The Science Behind Blue Light - GUNNAR

The Science Behind Blue Light

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Looking to the Past

Imagine for a moment that you traveled back in time to the early 1700s. No phones, computers, flat-screen TVs, tablets, fancy electronic billboards, and the like. You now live in a time where candlelight, lanterns, and the sun light your way. As the sun comes up in the morning, your body senses the natural light (specifically, blue light along the 400 to 450 nanometer range). Your brain stops producing melatonin, the natural hormone that causes sleepiness. Instead, at sunrise, your brain starts producing other hormones such as cortisol to help you wake up. Once the sun goes down and darkness overtakes the light, your brain reverses its morning ritual and you rest peacefully. Everyone, past and present, takes part in the process just described called circadian rhythm.

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Man using phone on a bed

Back to the Future

Fast forward to the present. Our connection to natural blue light through circadian rhythm caused no serious problems in the past. In the present, however, a different story emerges. Eyes glued to phones throughout the day, everyone staring at multiple monitors at work and at home, and most people finishing off the day inches from a digital device. Everyone finds themselves bathed in high-energy visible [HEV] artificial blue light long after the sun sets. As you might have guessed, things, from this point, get complicated and unhealthy. As the only wavelength that penetrates straight to your retina, blue light has been linked to macular degeneration. Blue light, as we said above, triggers certain chemicals under “natural” circumstances. Unfortunately, blasting your eyes with artificial blue light all day and night disrupts your circadian rhythm. Without precautions, you end up sleeping less, and your eyes end up burning and feeling strained.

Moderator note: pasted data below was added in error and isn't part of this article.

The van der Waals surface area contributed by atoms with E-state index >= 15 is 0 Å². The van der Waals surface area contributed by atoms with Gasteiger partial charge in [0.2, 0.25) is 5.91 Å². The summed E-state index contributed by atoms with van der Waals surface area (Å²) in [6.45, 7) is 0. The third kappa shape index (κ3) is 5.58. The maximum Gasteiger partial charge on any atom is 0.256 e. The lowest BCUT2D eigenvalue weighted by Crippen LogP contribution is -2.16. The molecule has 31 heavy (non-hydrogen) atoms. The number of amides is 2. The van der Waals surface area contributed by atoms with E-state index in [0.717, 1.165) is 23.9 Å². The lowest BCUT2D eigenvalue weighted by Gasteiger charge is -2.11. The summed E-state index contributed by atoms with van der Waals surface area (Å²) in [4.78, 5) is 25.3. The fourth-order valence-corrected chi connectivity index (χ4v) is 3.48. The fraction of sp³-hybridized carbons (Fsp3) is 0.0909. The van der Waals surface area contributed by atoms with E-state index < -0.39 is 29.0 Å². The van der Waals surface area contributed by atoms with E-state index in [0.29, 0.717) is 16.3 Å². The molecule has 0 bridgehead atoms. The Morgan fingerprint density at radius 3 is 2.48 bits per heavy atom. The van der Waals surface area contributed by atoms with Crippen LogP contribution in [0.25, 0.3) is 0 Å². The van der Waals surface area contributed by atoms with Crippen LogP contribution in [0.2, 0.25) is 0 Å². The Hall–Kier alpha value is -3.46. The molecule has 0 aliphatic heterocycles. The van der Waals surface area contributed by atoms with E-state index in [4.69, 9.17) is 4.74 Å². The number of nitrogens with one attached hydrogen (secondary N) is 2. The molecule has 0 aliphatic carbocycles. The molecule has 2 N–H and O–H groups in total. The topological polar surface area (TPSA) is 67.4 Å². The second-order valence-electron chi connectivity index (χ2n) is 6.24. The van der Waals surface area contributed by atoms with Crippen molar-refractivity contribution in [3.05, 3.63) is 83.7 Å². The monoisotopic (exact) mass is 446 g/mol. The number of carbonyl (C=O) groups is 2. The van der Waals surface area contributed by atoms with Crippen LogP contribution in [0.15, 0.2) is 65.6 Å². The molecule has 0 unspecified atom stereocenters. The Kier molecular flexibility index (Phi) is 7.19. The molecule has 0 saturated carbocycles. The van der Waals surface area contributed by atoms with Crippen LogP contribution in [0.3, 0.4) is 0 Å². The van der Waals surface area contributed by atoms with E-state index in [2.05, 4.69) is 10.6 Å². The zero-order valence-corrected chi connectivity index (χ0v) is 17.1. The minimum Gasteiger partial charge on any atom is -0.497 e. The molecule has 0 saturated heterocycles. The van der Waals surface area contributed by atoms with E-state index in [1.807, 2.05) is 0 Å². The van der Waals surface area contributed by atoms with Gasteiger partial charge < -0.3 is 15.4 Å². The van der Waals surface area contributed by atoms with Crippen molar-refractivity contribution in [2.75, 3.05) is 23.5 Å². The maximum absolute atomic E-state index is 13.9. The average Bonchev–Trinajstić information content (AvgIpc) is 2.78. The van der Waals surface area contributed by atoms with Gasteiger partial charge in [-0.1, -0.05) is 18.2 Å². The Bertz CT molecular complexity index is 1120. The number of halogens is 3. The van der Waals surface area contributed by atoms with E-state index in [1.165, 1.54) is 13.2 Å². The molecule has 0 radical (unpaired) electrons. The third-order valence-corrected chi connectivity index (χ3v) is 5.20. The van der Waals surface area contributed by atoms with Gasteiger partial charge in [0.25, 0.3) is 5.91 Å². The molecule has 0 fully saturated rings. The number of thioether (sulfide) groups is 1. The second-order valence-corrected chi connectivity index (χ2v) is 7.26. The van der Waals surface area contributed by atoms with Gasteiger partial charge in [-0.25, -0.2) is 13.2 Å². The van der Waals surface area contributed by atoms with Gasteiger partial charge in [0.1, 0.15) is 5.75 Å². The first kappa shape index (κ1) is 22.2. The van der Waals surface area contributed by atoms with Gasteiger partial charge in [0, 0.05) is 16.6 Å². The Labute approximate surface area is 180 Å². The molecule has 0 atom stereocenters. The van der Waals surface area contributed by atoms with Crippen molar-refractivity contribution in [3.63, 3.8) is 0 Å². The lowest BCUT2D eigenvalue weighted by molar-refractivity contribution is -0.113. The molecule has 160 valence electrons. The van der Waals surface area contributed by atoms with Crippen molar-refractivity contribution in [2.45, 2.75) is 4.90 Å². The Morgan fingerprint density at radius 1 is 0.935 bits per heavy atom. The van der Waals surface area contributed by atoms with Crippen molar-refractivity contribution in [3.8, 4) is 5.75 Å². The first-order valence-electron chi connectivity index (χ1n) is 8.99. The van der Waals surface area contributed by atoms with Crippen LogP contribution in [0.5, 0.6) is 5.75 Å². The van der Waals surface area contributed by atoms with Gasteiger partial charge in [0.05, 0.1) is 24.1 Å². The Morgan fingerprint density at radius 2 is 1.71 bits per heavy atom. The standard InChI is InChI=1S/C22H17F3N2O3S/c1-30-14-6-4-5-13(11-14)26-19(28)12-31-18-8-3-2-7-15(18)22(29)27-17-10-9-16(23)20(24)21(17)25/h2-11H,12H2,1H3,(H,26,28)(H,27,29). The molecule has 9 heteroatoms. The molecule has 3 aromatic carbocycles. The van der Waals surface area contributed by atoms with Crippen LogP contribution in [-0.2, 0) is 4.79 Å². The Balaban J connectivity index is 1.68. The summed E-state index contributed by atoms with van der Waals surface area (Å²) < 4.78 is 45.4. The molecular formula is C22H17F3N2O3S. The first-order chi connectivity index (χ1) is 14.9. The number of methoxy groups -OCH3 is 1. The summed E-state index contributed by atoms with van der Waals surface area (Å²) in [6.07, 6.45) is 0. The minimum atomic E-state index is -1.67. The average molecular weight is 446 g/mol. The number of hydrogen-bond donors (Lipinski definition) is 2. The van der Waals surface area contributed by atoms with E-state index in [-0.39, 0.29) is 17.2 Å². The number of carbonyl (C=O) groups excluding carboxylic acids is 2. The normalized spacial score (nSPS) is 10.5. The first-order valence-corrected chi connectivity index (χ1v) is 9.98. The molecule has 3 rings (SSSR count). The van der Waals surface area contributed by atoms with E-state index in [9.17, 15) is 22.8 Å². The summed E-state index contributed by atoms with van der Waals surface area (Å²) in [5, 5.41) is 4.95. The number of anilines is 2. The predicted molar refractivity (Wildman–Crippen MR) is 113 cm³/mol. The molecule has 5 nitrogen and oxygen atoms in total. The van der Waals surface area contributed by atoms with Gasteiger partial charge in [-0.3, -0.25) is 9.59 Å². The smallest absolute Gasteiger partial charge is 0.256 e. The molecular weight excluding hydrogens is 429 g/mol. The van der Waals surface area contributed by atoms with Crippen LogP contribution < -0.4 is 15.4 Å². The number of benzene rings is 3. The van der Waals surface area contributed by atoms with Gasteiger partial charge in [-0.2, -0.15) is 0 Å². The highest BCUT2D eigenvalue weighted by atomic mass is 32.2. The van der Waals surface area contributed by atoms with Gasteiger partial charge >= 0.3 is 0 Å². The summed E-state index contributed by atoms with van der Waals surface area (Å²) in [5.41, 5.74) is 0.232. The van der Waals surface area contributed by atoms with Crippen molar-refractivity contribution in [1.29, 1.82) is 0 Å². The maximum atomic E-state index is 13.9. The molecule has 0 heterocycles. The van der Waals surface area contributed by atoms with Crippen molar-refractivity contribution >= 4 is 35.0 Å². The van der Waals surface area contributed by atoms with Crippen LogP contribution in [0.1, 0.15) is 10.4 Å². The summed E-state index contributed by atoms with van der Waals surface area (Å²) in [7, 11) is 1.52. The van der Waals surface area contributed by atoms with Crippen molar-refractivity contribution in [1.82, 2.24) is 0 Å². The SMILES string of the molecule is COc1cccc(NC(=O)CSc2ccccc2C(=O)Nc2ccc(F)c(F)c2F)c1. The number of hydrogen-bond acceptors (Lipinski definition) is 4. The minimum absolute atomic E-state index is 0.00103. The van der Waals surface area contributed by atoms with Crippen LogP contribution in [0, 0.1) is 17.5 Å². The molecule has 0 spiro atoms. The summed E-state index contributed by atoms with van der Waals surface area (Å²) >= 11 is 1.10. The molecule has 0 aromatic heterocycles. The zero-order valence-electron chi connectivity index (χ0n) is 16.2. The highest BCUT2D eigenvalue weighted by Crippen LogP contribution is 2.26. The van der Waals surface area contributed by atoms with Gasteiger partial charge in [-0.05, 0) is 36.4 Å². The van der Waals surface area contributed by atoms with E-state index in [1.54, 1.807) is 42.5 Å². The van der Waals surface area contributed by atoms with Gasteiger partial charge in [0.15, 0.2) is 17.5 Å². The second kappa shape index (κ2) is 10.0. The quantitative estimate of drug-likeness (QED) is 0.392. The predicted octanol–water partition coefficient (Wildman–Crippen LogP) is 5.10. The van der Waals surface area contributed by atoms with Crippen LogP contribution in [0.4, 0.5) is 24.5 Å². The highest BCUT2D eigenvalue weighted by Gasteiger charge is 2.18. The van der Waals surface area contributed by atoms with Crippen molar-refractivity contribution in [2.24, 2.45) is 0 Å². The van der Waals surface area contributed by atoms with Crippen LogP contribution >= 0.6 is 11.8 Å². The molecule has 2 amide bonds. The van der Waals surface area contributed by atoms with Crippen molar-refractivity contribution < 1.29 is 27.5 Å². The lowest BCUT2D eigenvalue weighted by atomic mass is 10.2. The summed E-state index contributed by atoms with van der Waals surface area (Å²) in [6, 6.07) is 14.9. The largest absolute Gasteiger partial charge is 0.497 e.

For more info on  how blue light adversely affects your sleep, check out the recent article from Live Science. For an even more detailed look at the negatives associated with blue light, you can read Harvard Medical School’s full report on the subject.

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Modern Problem, Modern Solution

Aside from putting your devices away permanently, what can be done? In recent updates, to software and operating systems, many developers offer the option of turning on “night mode.” This helpful feature changes the color palate of your device from cool to warm. Translation: such settings adjustments limit blue light exposure, at least right before bed. Doing so can help restore your sleep cycle.

What about throughout the rest of the day? GUNNAR Optiks can help! Our blue light blocking glasses provide the protection you need to get your sleep cycle under control. Furthermore, our patented lens technology is specifically designed to fight the eye strain associated with regular digital device usage.

If anything in this post rang true to your personal experience, your next step shouldn’t be hard to plan. Update your phone’s settings for night mode, and check out what GUNNAR has to offer. We offer a 30 day trial period. If you don’t feel the difference send them back. But, we get the feeling you won’t be sending them back!



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